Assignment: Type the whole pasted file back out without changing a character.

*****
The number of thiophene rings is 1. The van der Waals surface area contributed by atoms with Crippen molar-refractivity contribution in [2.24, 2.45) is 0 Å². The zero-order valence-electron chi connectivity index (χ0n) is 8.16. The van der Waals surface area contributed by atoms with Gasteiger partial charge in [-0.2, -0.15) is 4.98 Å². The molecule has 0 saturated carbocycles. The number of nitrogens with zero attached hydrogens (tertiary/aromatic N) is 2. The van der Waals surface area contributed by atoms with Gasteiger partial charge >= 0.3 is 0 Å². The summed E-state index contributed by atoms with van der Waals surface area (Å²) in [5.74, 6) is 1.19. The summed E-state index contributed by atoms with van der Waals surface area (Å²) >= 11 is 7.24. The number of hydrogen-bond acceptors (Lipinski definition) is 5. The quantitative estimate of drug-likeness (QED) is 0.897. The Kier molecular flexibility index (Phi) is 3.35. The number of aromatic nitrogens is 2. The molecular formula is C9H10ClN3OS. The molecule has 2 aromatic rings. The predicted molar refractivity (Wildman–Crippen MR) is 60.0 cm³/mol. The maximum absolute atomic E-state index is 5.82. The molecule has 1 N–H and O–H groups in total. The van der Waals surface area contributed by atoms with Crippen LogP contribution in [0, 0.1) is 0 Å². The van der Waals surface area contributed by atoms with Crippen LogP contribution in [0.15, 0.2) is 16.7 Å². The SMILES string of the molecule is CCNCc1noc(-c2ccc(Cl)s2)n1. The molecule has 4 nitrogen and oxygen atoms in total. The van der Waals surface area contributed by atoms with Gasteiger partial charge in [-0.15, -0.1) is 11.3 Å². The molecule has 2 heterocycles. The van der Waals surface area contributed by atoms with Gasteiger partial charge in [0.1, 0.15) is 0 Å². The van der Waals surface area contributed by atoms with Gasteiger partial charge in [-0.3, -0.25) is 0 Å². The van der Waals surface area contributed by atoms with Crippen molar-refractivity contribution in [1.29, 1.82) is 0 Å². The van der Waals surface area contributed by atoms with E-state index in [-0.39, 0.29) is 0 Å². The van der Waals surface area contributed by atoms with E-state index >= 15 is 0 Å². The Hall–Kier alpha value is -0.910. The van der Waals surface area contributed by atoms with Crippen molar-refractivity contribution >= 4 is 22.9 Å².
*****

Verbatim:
The number of thiophene rings is 1. The van der Waals surface area contributed by atoms with Crippen molar-refractivity contribution in [2.24, 2.45) is 0 Å². The zero-order valence-electron chi connectivity index (χ0n) is 8.16. The van der Waals surface area contributed by atoms with Gasteiger partial charge in [-0.2, -0.15) is 4.98 Å². The molecule has 0 saturated carbocycles. The number of nitrogens with zero attached hydrogens (tertiary/aromatic N) is 2. The van der Waals surface area contributed by atoms with Gasteiger partial charge >= 0.3 is 0 Å². The summed E-state index contributed by atoms with van der Waals surface area (Å²) in [5.74, 6) is 1.19. The summed E-state index contributed by atoms with van der Waals surface area (Å²) >= 11 is 7.24. The number of hydrogen-bond acceptors (Lipinski definition) is 5. The quantitative estimate of drug-likeness (QED) is 0.897. The Kier molecular flexibility index (Phi) is 3.35. The number of aromatic nitrogens is 2. The molecular formula is C9H10ClN3OS. The molecule has 2 aromatic rings. The predicted molar refractivity (Wildman–Crippen MR) is 60.0 cm³/mol. The maximum absolute atomic E-state index is 5.82. The molecule has 1 N–H and O–H groups in total. The van der Waals surface area contributed by atoms with Crippen LogP contribution in [0, 0.1) is 0 Å². The van der Waals surface area contributed by atoms with Crippen LogP contribution in [0.15, 0.2) is 16.7 Å². The SMILES string of the molecule is CCNCc1noc(-c2ccc(Cl)s2)n1. The molecule has 4 nitrogen and oxygen atoms in total. The van der Waals surface area contributed by atoms with Gasteiger partial charge in [-0.15, -0.1) is 11.3 Å². The molecule has 2 heterocycles. The van der Waals surface area contributed by atoms with Gasteiger partial charge in [0.1, 0.15) is 0 Å². The van der Waals surface area contributed by atoms with Gasteiger partial charge in [-0.3, -0.25) is 0 Å². The van der Waals surface area contributed by atoms with Crippen molar-refractivity contribution in [1.29, 1.82) is 0 Å². The van der Waals surface area contributed by atoms with E-state index in [-0.39, 0.29) is 0 Å². The van der Waals surface area contributed by atoms with E-state index >= 15 is 0 Å². The Hall–Kier alpha value is -0.910. The van der Waals surface area contributed by atoms with Crippen molar-refractivity contribution >= 4 is 22.9 Å².